To truly cultivate a collaborative environment and effectively achieve the first two goals that I’ve outlined above, these mini communities need to start with you as a leadership team.
Myself, the CTO and CXO worked hard to ensure that we were always ‘co-parenting’ the organisation consistently and on the same page. We started the week by having breakfast together and informally covering the important things on all of our minds. Major changes were always planned together to ensure that the messages across the communities of practice were consistent. This takes time and effort but without leading by example, your teams are unlikely to see collaboration as important.
As well as these communities, we also had cross team players. Roles like UX researchers, technical architects, delivery managers, engineering managers, data analysts… you don’t need one of these in every team, so we’d include one or two of these in each product group. These people were also key to joining the dots between teams with similar missions and in turn part of their own small discipline community across the organisation.
Team moves are another way to do this.
It’s important where you can to keep teams stable, both in terms of mission and personnel. This enables them to build effective relationships and a good knowledge of their problems space and codebase. But strategic use of team moves can help you move knowledge across the organisation, help build cross team relationships and give people development opportunities. The trick to doing this is to try and make it gradual, rather than doing it all at once.
Creating shared moments to collaborate is another way to cross pollinate and form new relationships. One good example of this at FutureLearn was our quarterly Firebreak sprint.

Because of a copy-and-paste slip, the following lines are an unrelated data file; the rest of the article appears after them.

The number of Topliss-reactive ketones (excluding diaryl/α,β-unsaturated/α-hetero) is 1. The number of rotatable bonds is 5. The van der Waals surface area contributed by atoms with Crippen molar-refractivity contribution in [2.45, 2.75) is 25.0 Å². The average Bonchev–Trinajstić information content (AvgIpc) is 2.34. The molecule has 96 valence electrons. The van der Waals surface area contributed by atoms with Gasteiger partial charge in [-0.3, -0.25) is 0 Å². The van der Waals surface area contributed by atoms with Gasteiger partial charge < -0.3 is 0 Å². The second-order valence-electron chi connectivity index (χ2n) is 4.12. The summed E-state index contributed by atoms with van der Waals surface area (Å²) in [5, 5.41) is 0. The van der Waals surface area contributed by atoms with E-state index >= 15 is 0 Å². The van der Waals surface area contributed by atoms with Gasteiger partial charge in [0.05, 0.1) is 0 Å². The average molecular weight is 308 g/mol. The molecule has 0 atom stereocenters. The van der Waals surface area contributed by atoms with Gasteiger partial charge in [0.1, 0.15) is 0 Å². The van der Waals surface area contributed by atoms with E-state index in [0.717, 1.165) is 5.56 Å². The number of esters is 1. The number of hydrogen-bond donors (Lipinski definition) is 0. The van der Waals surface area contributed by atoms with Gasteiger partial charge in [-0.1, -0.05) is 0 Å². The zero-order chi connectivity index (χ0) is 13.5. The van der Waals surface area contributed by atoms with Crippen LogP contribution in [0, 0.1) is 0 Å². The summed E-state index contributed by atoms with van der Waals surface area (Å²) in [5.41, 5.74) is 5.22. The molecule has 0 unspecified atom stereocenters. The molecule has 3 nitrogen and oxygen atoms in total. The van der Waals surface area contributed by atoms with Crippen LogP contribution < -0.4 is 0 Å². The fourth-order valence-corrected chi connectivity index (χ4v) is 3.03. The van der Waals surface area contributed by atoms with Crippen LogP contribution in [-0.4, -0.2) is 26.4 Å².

These were two weeks at the end of each quarter where engineering teams could focus on maintenance and modernisation while product management could focus on cross team planning. It provided a natural deadline at the end of every quarter in amongst the more flat sprint rhythm. In this fortnight, shared interest groups from different teams worked together on cross organisational problems, again sharing knowledge and forming tighter bonds.
Finally, regular shared moments are also key to feeling like one community. These might include running things like Lightning Talks or bringing people together to watch a great online talk on a new way of working.
Above all, having a monthly all hands meeting is the most important way to make everyone feel part of something bigger.
These can feel expensive and time consuming. There’s a lot of people involved, who may not always see the point in being there. But I believe the value they bring far outweighs the cost in terms of a shared understanding of where the organisation is going, who everyone is, what everyone is doing and how it all fits together.
These were a ritual that we started at FutureLearn in sprint zero with a handful of people and continued all the way through to 200+ when I left. The way you plan and organise them needs to evolve. For example, we brought in the concept of rotating hosts and set formats to make them easier to plan. However, the principle of them is something that you shouldn’t let go, whatever opposition you might face.
So. Provide your teams a shared sense of purpose. Show how they and their daily work contribute to it. Give them the autonomy to play their part. But in a way that is consistent with the wider organisation and enables the opportunity to collaborate. And foster a shared sense of community by creating lots of small, close knit interweaving communities.
If you can find your own way to introduce some of these principles, you’ll start to really cultivate a culture of cross-team collaboration.
This article was originally a talk I gave to a leadership team within the Department for Education. Please get in touch if you’d be interested in me talking on this topic.